The original scone was round and flat and usually as large as a dinner plate. It was made and baked on a griddle and then cut into triangular sections for serving. Today, many would call the large round cake a bannock, and call the triangles scones. In Scotland, the words are often used interchangeably. According to British English the correct pronunciation when saying scone is that it rhymes with ‘gone’ rather than ‘bone’.
2 cups all-purpose flour
1/3 cup granulated sugar
1 1/2 teaspoons baking powder
1/2 teaspoon Kosher Flake Sea Salt
1/2 cup (1 stick) unsalted butter, cold
1/2 cup heavy whipping cream cold
1/2 teaspoon Madagascar Vanilla Extract
Optional add ins:
Mixed Berries - follow recipe and add fresh or frozen mixed berries
Dried Fruit - add 1 cup currants, cranberries, blueberries, raisins or chopped mixed dried fruit
Cherry Chocolate Chip: Follow recipe below and add 3/4 cup semi-sweet chocolate chips and 3/4 cup chopped fresh or frozen cherries.
Savory Herb: Reduce sugar to 2 Tablespoons, leave out vanilla extract, and add 1 tablespoon Herbes de Provence or Italian Seasoning. You can also add 1 cup shredded cheese to the dough and top with sea salt before or after baking.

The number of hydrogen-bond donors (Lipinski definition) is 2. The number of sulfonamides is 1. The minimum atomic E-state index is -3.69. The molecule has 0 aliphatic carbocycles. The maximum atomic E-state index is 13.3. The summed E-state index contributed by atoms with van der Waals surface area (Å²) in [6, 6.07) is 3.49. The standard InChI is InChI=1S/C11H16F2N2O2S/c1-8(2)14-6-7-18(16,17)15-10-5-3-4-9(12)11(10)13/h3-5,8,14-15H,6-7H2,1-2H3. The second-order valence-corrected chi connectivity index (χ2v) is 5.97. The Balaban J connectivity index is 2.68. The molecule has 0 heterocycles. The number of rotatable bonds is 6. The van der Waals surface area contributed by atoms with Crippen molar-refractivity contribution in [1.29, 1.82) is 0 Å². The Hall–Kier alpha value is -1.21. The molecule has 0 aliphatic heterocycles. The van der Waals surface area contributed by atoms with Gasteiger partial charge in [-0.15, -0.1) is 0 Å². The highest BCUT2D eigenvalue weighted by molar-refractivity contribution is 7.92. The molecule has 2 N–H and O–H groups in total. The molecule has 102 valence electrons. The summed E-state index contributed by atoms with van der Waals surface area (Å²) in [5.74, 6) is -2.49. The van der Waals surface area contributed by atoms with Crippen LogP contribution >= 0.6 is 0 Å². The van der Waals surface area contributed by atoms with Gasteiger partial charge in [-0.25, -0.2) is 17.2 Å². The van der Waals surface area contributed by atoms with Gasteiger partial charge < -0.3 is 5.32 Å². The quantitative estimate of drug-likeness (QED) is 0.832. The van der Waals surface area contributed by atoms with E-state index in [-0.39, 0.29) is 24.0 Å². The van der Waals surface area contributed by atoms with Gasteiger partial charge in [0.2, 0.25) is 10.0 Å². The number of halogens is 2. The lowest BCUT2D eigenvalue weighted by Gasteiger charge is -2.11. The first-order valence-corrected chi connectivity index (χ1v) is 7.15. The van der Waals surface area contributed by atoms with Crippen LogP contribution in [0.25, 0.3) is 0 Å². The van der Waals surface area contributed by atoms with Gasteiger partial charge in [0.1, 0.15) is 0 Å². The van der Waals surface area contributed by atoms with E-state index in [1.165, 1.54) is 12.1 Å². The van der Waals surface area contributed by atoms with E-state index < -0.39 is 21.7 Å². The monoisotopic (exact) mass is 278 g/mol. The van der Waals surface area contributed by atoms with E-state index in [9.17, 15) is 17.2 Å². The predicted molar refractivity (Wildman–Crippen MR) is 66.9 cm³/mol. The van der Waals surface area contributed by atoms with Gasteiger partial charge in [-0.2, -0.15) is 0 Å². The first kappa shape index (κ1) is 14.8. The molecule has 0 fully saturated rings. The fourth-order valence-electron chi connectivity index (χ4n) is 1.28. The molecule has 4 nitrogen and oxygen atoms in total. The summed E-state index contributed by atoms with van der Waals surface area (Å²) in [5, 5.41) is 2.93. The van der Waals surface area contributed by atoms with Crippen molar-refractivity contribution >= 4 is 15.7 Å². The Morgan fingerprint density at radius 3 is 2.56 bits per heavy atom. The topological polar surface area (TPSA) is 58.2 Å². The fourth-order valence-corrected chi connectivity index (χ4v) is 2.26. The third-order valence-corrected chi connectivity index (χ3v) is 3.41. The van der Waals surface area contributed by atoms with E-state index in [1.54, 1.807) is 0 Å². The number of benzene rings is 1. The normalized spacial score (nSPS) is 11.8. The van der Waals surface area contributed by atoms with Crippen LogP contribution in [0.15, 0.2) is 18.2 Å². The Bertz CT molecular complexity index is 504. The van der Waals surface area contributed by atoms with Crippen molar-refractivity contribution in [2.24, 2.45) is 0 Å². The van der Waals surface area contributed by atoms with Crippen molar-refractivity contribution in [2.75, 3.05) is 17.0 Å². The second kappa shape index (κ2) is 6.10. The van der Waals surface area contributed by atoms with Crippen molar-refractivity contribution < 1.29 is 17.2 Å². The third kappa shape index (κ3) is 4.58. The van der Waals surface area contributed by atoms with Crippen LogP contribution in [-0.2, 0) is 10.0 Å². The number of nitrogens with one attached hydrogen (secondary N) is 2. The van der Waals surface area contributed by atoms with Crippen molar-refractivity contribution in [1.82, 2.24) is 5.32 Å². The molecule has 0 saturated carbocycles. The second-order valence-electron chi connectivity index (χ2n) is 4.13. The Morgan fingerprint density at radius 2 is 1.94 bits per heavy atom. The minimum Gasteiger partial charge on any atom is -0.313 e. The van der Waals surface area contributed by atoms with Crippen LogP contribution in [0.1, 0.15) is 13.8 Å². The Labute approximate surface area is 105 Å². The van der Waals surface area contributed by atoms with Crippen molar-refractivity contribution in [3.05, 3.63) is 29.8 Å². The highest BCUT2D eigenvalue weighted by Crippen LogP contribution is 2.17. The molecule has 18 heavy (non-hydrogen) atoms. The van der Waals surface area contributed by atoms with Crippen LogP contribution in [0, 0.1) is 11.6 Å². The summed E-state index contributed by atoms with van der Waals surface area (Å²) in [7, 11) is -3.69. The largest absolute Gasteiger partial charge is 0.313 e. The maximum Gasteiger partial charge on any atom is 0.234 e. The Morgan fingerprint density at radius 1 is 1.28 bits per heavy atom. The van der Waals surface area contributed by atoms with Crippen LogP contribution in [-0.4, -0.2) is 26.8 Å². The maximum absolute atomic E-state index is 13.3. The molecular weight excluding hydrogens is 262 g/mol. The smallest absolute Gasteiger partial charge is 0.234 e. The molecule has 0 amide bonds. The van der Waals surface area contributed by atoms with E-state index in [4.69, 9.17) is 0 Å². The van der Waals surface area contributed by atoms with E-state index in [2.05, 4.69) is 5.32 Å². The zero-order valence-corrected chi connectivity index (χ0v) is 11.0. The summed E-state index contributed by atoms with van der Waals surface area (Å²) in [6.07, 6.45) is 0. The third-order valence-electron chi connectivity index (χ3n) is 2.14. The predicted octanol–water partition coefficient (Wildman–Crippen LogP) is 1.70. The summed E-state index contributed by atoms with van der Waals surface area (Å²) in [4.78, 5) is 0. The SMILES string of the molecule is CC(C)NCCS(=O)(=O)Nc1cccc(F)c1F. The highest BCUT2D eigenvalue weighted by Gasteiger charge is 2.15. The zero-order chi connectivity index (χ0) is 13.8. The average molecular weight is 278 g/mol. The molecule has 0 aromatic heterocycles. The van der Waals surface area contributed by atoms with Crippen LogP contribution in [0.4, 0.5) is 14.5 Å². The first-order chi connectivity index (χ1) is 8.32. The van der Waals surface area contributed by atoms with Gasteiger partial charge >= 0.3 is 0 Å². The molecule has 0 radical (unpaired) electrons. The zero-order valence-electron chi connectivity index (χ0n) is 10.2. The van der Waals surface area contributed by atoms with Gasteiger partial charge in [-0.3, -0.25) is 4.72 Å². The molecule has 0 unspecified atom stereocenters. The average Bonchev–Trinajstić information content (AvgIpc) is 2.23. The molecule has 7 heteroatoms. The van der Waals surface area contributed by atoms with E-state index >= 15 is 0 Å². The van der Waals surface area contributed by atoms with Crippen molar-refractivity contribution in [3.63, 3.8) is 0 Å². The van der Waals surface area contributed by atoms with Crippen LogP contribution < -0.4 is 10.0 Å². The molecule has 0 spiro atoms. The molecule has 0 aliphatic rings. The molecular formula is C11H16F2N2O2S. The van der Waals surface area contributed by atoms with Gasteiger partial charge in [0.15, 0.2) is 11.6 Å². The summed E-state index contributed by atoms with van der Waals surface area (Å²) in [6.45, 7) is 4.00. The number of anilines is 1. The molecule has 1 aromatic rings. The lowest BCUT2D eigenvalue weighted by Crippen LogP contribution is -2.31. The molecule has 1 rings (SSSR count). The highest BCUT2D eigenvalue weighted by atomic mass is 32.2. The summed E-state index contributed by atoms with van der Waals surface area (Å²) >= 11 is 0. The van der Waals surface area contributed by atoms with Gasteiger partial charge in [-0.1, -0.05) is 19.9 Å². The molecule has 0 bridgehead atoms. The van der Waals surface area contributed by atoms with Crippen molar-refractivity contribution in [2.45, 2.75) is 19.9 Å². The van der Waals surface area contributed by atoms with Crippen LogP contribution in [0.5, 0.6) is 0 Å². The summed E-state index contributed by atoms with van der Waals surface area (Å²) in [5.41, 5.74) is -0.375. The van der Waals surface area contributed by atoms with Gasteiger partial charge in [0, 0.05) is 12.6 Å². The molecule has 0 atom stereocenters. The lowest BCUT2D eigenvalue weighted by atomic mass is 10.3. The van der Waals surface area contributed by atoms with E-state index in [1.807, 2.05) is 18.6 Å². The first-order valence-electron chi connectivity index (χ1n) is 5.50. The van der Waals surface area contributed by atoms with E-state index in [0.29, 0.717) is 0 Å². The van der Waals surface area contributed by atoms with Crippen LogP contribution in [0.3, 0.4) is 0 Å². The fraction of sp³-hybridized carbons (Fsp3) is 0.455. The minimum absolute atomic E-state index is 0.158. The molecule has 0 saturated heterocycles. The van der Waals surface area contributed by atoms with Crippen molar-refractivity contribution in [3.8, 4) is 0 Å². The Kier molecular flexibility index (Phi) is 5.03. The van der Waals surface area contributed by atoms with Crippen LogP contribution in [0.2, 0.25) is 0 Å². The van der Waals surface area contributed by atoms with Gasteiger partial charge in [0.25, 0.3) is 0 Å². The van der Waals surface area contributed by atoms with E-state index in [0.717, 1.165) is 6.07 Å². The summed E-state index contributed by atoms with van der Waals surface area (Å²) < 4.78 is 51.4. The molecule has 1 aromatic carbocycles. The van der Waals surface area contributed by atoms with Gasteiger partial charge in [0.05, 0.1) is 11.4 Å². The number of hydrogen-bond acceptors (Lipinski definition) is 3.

Preheat the oven to 375 degrees F and line a baking sheet with parchment paper.
Place the flour, sugar, baking powder, and salt in the bowl of a food processor, and pulse to combine.
Cut the butter into pieces, and add to the food processor. Pulse the food processor until the mixture resembles coarse meal. With the food processor running on low speed, stream in the cream and vanilla extract.
When the dough has gathered itself into a ball, turn off the food processor and divide the dough into two equal portions.
Flatten each portion of dough into a round on the parchment paper, about 1 1/2-inches thick. Cut each into 6 triangles with a knife, and pull the triangles slightly away from one another leaving about 1/2-inch in between.
Bake the scones for 14 to 16 minutes, or until set in the centers and slightly golden on the bottoms.